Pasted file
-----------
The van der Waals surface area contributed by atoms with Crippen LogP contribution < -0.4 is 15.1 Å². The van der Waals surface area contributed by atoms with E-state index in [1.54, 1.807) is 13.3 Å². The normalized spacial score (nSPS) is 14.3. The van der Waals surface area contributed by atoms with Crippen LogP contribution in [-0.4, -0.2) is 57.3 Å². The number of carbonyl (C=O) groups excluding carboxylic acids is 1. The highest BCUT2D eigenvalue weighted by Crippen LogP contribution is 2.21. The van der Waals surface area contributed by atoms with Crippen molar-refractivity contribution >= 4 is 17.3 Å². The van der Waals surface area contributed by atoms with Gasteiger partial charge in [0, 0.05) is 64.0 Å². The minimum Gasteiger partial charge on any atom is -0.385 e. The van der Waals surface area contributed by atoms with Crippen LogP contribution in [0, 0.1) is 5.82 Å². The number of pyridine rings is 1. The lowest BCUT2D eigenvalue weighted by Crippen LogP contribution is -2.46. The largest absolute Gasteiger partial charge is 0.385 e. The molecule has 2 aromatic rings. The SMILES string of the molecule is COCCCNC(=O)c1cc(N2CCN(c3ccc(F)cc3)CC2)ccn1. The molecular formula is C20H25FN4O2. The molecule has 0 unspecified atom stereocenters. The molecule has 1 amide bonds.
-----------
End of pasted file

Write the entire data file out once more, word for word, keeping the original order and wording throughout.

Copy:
The van der Waals surface area contributed by atoms with Crippen LogP contribution < -0.4 is 15.1 Å². The van der Waals surface area contributed by atoms with E-state index in [1.54, 1.807) is 13.3 Å². The normalized spacial score (nSPS) is 14.3. The van der Waals surface area contributed by atoms with Crippen LogP contribution in [-0.4, -0.2) is 57.3 Å². The number of carbonyl (C=O) groups excluding carboxylic acids is 1. The highest BCUT2D eigenvalue weighted by Crippen LogP contribution is 2.21. The van der Waals surface area contributed by atoms with Crippen molar-refractivity contribution >= 4 is 17.3 Å². The van der Waals surface area contributed by atoms with Gasteiger partial charge in [0, 0.05) is 64.0 Å². The minimum Gasteiger partial charge on any atom is -0.385 e. The van der Waals surface area contributed by atoms with Crippen LogP contribution in [0, 0.1) is 5.82 Å². The number of pyridine rings is 1. The lowest BCUT2D eigenvalue weighted by Crippen LogP contribution is -2.46. The largest absolute Gasteiger partial charge is 0.385 e. The molecule has 2 aromatic rings. The SMILES string of the molecule is COCCCNC(=O)c1cc(N2CCN(c3ccc(F)cc3)CC2)ccn1. The molecular formula is C20H25FN4O2. The molecule has 0 unspecified atom stereocenters. The molecule has 1 amide bonds.